Every year, in the week of the 21st of July, our lovely city is turned into one huge festival site.
During 10 days, starting on Friday night until the next Sunday, you can just be yourself or somebody else; enjoy street artists, gigs, markets or just watch an amazing flow of people.
Most of the activities are outside and for free, others you have to pay for, but all are special and let you see this city from a whole different perspective!
This year, it is actually the first time ever we went to the Gentse Feesten (we translated this into Ghent City Festival, not sure if there even is a translation) almost every day. Not to party all night long, but to enjoy the vibrant although easygoing flair.
A small oversight of some activities? Here we go!
The first day is always kicked off with a parade. This year however, it was not the traditional parade of groups presenting what they offer during the festival. No, this year, the festival was kicked off by ‘The longest Fanfare’. Almost 600 people joined The Verdammte Spielerei to open the Gentse Feesten. Unfortunately, we had to wait for more than an hour to see something of the parade. And it turned out we kind of misjudged the happening. The musicians just gathered on the square between the Belfry and the Cathedral (beautiful place though), but the parade was limited to the artists of The Verdammte Spielerei: 6 against 600 …
The next day another new parade, a real one this time, marched through the city: the Kleurenstoet (Colour Parade). We got on top of the Belfry to see small groups of small people passing by, introducing Gentopia: as they say ‘a wonderful kids village’ with their own passports and a kids mayor! The Ghent City Festival is not only for adults. On the contrary: we’ve never seen so many activities especially for children like this year. Although we are not that young anymore, one of the most beautiful kids activities we found at the old architectural site of the ruins of the St. Bavo Abbey. Do the VR tour beneath:
MiramirO is a group of circus artists with crazy but wonderful installations and performances. Both for children and adults alike to enjoy! And on the Oude Beestenmarkt we saw another kids only terrain for the first time.
Tradition still stands somehow on the Genste Feesten. The fireworks are always displayed at the first Sunday of the festival. And yes, this year was not different. Or was it? Unfortunately, the political situation of today worldwide afflicted this festival as well: less spectators, more police forces. But hey, nothing can stop us from enjoying the good things of life! The fireworks were short but amazing, with beautiful music of our friends of The Verdammte Spielerei. I took the musquito bites for granted 😉
Doesn’t matter if you’re coming to see a special artist or performance you have on your list, or you just walk around: there is always something interesting to enjoy. Ghent is famous for the puppet buskers performing at the festival (there even is a competition with some very nice prices to win). From the afternoon about every square in town has an artist giving it’s all. By the way: if you want to see some die-hards partying till the next morning, there is only one place to go: Vlasmarkt! World famous with locals, but only for those with a very good stomach to walk through…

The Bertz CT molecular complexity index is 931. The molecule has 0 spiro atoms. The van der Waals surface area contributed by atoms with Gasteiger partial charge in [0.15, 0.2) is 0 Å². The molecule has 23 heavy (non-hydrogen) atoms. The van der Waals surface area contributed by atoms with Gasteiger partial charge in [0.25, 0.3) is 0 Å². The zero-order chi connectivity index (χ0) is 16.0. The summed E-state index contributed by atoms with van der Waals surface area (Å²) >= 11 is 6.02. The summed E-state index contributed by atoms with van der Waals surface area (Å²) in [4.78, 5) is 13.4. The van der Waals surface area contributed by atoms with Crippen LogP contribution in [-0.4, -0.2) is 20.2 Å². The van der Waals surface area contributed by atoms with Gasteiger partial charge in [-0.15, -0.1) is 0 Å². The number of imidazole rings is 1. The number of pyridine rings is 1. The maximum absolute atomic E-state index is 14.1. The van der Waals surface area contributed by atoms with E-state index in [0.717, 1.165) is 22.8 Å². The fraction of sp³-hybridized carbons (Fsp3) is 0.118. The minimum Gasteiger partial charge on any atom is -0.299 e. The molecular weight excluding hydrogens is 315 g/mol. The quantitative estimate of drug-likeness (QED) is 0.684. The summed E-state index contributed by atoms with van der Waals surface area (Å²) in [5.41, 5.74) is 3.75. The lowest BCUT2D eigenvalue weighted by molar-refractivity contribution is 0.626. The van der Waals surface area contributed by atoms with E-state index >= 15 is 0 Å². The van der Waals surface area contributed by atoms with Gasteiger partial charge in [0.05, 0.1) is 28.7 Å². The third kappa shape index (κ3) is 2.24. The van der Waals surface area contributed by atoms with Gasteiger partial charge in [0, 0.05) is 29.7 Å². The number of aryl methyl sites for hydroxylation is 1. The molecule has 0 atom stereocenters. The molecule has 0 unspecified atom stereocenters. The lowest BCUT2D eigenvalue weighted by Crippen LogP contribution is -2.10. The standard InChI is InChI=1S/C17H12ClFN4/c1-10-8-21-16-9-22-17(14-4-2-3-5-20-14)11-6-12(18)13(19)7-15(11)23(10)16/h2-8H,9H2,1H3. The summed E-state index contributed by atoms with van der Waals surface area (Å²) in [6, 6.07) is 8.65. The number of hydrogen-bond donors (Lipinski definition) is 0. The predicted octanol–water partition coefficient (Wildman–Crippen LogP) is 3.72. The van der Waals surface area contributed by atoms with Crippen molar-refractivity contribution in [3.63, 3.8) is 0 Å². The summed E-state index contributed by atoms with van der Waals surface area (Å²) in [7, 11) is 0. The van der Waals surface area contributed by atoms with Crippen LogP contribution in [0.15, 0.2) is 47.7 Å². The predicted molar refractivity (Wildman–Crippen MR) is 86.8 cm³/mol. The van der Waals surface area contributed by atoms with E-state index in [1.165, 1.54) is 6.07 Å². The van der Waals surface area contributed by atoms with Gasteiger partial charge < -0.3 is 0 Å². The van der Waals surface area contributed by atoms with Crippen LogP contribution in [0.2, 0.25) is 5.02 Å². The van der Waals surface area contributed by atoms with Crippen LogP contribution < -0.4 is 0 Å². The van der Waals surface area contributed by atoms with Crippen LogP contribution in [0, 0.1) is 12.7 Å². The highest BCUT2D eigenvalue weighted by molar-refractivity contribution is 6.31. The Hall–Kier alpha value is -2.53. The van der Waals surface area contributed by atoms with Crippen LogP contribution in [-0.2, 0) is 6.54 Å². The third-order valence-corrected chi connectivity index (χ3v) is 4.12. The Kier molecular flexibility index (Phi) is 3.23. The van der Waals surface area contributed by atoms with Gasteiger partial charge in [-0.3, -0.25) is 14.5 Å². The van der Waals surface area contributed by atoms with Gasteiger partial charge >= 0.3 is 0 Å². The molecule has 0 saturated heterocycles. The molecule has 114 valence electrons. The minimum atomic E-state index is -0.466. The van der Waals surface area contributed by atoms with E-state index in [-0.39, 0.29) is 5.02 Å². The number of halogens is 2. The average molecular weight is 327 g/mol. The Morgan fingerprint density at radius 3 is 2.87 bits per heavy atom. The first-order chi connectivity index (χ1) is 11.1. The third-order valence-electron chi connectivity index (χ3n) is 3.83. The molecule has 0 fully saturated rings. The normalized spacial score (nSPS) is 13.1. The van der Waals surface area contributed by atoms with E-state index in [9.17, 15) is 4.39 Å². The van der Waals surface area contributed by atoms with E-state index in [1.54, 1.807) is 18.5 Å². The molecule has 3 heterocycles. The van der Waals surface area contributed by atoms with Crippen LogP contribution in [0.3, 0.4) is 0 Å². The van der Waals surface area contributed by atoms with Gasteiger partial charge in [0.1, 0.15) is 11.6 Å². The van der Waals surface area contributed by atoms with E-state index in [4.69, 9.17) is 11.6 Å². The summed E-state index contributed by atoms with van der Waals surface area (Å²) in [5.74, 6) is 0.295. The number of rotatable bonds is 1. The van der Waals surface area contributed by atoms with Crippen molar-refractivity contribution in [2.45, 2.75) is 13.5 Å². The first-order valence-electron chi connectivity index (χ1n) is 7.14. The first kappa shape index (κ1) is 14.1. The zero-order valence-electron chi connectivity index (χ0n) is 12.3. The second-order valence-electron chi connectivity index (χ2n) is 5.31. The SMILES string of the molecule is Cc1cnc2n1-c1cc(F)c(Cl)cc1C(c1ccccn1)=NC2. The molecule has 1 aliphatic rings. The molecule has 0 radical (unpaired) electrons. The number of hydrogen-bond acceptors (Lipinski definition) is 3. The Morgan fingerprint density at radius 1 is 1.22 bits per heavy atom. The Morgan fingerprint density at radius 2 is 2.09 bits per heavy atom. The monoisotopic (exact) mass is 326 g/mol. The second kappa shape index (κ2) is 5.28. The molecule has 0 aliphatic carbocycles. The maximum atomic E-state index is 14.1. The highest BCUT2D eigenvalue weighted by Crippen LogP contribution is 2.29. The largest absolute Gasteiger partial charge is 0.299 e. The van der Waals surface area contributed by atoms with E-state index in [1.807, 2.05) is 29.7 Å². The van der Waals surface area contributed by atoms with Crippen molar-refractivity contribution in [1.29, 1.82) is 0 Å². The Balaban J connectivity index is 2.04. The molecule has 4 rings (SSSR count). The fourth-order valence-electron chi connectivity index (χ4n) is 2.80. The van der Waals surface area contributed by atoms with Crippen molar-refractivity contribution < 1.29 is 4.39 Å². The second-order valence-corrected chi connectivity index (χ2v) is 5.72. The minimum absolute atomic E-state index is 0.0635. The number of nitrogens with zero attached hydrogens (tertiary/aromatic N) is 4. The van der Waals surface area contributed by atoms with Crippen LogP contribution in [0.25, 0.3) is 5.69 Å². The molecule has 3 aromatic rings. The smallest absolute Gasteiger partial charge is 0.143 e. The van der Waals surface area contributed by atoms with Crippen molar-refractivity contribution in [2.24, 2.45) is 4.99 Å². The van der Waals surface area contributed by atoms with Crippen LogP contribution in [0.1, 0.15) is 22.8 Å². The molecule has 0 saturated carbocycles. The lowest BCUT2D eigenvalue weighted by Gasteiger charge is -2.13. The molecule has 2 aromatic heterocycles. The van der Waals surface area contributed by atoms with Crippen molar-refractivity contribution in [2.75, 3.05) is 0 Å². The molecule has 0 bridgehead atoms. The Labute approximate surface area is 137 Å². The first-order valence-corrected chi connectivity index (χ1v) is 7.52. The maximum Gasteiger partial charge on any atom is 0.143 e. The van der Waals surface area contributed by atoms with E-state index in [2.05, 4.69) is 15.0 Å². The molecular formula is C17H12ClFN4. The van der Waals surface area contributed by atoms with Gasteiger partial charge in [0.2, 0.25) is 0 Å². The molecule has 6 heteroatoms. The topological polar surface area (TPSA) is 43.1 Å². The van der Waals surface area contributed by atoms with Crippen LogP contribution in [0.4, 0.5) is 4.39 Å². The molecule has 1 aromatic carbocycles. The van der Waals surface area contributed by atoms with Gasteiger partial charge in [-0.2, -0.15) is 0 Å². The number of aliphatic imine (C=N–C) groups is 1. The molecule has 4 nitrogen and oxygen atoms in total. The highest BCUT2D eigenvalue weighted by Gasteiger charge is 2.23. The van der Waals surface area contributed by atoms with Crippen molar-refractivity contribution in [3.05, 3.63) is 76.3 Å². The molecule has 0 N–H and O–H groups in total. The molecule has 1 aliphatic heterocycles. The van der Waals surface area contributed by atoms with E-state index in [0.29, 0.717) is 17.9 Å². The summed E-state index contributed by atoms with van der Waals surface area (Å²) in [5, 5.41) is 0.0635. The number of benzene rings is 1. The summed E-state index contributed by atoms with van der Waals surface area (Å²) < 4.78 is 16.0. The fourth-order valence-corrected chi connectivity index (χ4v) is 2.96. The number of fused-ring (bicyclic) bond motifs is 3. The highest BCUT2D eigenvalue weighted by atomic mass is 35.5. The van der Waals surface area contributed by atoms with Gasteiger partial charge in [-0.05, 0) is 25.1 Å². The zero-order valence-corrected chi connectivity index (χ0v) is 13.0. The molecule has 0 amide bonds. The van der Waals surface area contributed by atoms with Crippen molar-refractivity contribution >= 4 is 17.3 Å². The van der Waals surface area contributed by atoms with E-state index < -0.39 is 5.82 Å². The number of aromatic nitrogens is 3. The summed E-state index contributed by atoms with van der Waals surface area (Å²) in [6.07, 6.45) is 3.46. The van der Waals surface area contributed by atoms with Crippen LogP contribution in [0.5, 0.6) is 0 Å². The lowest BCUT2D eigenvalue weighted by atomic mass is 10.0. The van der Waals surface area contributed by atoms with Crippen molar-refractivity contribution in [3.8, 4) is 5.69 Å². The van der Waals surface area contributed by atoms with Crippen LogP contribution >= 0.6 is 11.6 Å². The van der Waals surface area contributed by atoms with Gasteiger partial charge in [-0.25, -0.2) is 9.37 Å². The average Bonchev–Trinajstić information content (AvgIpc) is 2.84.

Also during the first days of the festival: Boomtown on the Kouter. We wouldn’t now one name to categorize this small festival within the big festival. Artists bringing music of all kinds, both inside (you have to pay for those concerts) and outside (for free). Not to confuse with Boombal at the Baudelopark! That’s the place to be if you want to learn how to dance salsa or folk. And if you’re into brassbands, than there is a new event since this year: Mardi Gras. Bourbon Street no longer belongs to New Orleans, but to our very own city! Carnaval as it should be, with beautiful girls dancing on amazing music. On the other hand, a long standing event Polé Polé is not to be missed! Again, situated on a wonderful site, along the Lys river, it’s impossible not to shake your hips on these vibes.
Some energy left to see some real Ghentian sites? If yes, you should definitely go to our botanic garden. Not that big, but well conserved. We took a guided tour in the best language ever (read: our dialect). It is open year-round and free to enter. The churches and cathedral are open as usual and of course not to be missed. This year, we visited an exposition in the St. Nicolas Church. Pictures representing the meaning of article 1 of the Universal Declaration of Human Rights. All people are born free and equal in dignity and rights. Today that right is highly in danger. In between all the partying, it is good to keep this in mind!
Another must-see during the festival, and another tradition still standing, is the parade of the noose-wearers. It represents a small but very important part of our history, an incident which made Ghentians famous and proud. Charles V imposed a new taks in 1537, but the city council refused to pay. At that time, the economical wonder years had long been lost.
Charles V himself came to his birth city (!) in 1540 to punish the rebellious Ghentians. Ghent loses important privileges, and Klokke Roeland – the biggest clock of the belfry – has to be taken out of the belfry (it still hangs outside the belfry). Charles V humiliates the Ghentians by forcing the notables and workers alike to march to his residence (Prinsenhof) barefoot and dressed in black. Some have to march in white with a noose (a rope) around their neck: they ‘deserved’ to be hanged and have to beg for mercy.
To end the Ghent City Festival, we have a ‘day of empty wallets’ on the last day 🙂 Check out the market and spend your last euro’s!
see the full album on and our pictures on the instagram account of Visit Gent